By Dr Nishantadeb Ghatak, Pediatrics
One of the most difficult things as a parent is to witness your kids experiencing pain and discomfort. And while most kids are often healthy, many of them will experience constipation at one point or another. Constipation is a very common cause of pain and discomfort in kids, but for some, it can become a chronic issue, creating a great deal of frustration for both kids and parents.
The most common cause of constipation in kids is not an anatomical abnormality or organic problem, though–it’s often behavioral and/or diet-related. So let’s tackle some solutions in today’s episode.
What is Constipation?
First of all, how can you tell if your child is even constipated? There’s great variation in bowel movement frequency, so just because your child doesn’t stool every day, it doesn’t necessarily mean they are constipated.
Plus, stool frequency decreases with age: infants often stool multiple times a day, but by the time your child is a preschooler, his stool frequency will be similar to an adult’s. About 90% of kids do have a bowel movement at least every other day, however.
What is not considered normal?
- Painful bowel movements
- Abdominal pain
- Blood in the stool
- Feeling of incomplete evacuation
- Hard stools
- Fecal soiling
- Weight loss
- Problems with growth and development
What Causes Constipation?
Organic disorders causing constipation are rare, but include:
- Hirschsprung Disease
- Cystic Fibrosis
- Metabolic diseases
- Thyroid disease
- Spinal cord abnormalities
- Malformations of the anus or rectum
- Celiac disease
- Lead toxicity
How to Treat Constipation in Children?
Unfortunately, as with everything else, when something becomes chronic and requires a change in behavior, it becomes time-consuming to treat.
Treating chronic constipation in kids may not be “easy,” and there’s no “magic pill.” It will require some time, patience, and effort on your part to get your child to overcome constipation and get passed it–but the good news is, it is very achievable.
There are 3 main components in “retraining” your child’s bowel: evacuation of the plugged up poop, softening all future poops, and changing their behavior patterns:
Step 1 – Unplugging the Colon: First, you need to treat the more immediate issue: you’ve got to get them to poop out what’s plugging up the pipes right now. Here’s how doctors often do this:
- Polyethylene glycol (otherwise often known as “Miralax”): this is a powder you can mix into liquids your child consumes and is often well-tolerated (meaning tasteless and odorless.) It’s taken daily, or even twice daily until the colon is evacuated.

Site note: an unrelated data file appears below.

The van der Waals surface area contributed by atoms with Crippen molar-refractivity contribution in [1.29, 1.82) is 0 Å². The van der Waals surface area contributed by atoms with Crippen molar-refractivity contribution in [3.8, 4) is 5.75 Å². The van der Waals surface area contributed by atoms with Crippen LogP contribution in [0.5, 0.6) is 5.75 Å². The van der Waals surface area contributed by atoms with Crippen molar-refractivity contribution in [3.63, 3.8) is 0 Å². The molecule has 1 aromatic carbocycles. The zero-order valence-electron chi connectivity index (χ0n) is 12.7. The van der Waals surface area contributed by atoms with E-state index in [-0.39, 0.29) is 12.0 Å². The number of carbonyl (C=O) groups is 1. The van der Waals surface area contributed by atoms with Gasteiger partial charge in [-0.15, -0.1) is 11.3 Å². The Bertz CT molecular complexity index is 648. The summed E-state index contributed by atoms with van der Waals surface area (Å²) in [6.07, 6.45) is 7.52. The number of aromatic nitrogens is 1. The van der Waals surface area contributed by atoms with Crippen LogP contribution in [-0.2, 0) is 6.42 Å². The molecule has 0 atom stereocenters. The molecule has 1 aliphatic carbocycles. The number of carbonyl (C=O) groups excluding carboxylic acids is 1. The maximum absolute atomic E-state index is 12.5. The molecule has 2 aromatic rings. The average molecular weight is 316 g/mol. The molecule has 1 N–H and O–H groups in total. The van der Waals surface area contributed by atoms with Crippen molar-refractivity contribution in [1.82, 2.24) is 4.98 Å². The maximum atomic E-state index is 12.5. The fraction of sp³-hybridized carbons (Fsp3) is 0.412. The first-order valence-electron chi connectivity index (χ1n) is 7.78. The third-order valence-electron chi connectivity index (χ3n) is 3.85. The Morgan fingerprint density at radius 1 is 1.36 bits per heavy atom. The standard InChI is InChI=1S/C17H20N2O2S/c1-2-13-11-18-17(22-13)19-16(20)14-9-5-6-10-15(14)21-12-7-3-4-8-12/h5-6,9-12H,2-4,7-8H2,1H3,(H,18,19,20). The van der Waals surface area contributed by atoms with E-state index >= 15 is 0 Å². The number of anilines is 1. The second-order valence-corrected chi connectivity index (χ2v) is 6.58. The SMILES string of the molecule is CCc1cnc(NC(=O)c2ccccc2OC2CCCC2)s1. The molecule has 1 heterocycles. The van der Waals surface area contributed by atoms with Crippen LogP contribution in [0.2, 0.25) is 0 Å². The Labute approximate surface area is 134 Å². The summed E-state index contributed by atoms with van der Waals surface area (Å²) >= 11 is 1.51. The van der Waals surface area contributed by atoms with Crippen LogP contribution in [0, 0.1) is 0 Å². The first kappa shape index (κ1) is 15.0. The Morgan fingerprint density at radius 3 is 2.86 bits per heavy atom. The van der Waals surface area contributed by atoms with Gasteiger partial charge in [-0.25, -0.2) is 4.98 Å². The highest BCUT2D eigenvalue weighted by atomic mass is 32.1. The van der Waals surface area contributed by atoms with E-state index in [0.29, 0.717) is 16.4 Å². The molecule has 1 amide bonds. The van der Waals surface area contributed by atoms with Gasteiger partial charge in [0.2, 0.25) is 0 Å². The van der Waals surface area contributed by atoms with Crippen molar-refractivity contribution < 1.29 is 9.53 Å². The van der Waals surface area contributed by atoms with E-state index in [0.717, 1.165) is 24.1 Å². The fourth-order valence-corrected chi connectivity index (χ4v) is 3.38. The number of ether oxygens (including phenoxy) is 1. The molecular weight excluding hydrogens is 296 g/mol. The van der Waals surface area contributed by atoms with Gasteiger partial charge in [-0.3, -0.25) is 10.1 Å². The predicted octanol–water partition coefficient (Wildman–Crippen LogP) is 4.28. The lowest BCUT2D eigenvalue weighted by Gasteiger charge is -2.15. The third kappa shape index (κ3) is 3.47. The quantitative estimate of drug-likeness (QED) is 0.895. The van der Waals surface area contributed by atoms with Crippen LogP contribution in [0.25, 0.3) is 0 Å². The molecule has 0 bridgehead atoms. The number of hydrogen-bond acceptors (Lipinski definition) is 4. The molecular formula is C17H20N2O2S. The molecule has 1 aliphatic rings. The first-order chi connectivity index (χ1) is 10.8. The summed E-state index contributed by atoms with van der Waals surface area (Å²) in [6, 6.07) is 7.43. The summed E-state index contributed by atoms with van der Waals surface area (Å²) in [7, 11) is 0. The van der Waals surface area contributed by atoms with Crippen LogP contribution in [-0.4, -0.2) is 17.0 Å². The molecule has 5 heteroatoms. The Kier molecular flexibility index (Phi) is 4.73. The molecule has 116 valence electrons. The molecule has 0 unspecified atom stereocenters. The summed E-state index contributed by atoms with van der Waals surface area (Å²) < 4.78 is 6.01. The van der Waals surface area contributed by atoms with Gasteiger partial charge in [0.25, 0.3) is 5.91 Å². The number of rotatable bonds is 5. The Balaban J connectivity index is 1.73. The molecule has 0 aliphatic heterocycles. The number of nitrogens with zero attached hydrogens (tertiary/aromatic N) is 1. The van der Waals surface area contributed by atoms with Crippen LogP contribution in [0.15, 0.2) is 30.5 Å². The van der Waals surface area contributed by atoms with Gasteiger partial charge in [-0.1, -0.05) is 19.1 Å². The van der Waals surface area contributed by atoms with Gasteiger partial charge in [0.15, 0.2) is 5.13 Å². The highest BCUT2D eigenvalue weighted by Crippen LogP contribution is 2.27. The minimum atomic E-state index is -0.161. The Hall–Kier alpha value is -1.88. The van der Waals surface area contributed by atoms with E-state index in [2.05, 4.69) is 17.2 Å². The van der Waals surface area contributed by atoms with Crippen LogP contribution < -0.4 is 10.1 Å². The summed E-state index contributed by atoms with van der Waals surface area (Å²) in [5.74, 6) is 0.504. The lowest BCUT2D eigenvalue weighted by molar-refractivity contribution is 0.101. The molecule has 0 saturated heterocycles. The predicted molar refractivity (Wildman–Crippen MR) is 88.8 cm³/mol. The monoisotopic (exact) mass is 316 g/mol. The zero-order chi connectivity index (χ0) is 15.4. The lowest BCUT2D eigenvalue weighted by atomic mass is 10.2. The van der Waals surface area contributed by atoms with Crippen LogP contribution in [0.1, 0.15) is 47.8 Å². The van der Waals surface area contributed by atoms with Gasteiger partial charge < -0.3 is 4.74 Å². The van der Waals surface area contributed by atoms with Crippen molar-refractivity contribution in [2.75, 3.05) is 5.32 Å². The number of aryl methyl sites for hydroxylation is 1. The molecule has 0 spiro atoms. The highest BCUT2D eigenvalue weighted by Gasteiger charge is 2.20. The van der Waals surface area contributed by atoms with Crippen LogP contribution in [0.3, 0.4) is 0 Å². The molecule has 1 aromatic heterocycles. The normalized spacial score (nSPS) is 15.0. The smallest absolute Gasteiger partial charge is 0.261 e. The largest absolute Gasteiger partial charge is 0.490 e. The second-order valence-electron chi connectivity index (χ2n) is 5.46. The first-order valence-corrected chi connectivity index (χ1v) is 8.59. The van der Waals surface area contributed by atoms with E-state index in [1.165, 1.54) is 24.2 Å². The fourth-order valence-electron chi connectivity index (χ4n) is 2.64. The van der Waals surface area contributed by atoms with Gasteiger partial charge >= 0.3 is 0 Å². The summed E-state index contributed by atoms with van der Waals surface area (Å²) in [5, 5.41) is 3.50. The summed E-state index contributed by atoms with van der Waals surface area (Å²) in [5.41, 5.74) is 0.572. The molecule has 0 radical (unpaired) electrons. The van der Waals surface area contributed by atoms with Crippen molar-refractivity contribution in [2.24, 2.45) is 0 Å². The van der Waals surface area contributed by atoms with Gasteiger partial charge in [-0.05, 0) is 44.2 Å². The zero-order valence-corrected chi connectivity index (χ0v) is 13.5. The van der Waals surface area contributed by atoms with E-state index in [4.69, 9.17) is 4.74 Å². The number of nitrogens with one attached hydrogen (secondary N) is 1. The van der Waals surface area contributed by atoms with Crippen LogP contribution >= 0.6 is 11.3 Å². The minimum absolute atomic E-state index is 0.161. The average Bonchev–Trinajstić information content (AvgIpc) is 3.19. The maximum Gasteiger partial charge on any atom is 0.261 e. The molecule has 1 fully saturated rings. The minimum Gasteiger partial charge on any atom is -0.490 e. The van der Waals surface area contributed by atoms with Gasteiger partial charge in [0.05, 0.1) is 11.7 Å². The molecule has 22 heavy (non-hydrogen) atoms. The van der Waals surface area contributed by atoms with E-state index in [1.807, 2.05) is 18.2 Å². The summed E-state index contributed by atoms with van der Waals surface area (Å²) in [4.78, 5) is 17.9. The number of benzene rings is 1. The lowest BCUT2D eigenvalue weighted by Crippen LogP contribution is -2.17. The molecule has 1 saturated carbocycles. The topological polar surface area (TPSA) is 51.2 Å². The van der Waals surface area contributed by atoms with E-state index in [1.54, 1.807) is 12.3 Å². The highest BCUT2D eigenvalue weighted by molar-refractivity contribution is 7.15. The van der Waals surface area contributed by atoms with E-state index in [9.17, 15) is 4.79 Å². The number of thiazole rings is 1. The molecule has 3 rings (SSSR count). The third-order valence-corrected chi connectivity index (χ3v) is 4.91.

- Mineral Oil: given at 15 to 30mL per year of age per day (not quite as tasteless, so kids don’t like it.)
- Enemas: this may be the most invasive and discomforting for the child, and perhaps used as last resort for most. There are various preparations on the market, so ask your doctor what’s best for your child before you go this route.
Step 2: Maintenance Dietary Changes: Now, you got junior to poop–now what? If he returns to his previous habits (nutritional and/or withholding behaviors,) the same issue will recur, and before you know it, you’ll simply feel too pooped out to deal with it once again. So, here are some dietary do’s and don’ts that doctors often recommend instilling in your child’s daily routine:
- Dietary fiber: have 5 servings of fruits and/or veggies a day; kids may also need supplemental OTC fiber (like Metamucil or Benefiber)
- Fruits/Veggies with higher sources of fiber: pick apricots, prunes, plums, raisins, peas, beans, broccoli
- Avoid bananas: they can be more constipating for some
- 100% whole wheat products (bread, pastas, tortillas, etc.)
- Fiber-fortified cereal
- Use brown rice instead of white rice
- Non-absorbable carbohydrates (meaning, they stay in the gastrointestinal tract and take water along with it to keep the poop softer): prunes, pears, apple juice
- Drink more water
- Increase physical activity: this helps get the colon moving, too.
- White carbohydrates and simple sugars (sweets, white bread, sodas, etc)
- Fast food: limit to no more than once a week
Step 3: Behavioral Modification: So, now that your child emptied out the rectum, and you’ve revamped his diet completely, and may be continuing the Miralax for the time being, there’s still one more vital step: you’ve got to get him to change some of the poop-holding behavior. This may be the most challenging step, but here’s what I’d recommend:
- Create a big chart and hang it up somewhere visible to your child.
- Find a reward system: For every poop, he gets a star on the chart. And if he gets x number of many stars, he gets to pick out a new toy at the store. Or something similar–you get the idea.
- Then have him sit on the toilet for 10 minutes after every meal and after bath time. If he poops, reward him with a star. If he doesn’t, pat him on the back or give him a high-five for giving it a try (whatever you do, don’t punish.)
- Results will be gradual, so please don’t expect an overnight success story. Avoid any negativity, and stay positive throughout the process. There may be relapses along the way, so please don’t get discouraged–and don’t discourage your child.
Once you’ve reached success, and your child is having normal, soft stools daily, then we typically recommend weaning off of the Miralax rather than abruptly halting its use. Talk to your doctor about the best way to go about this.
A referral to a gastroenterologist can be considered if the child has any red flags for possible organic causes of constipation, and/or if using the above treatment tips do not improve symptoms.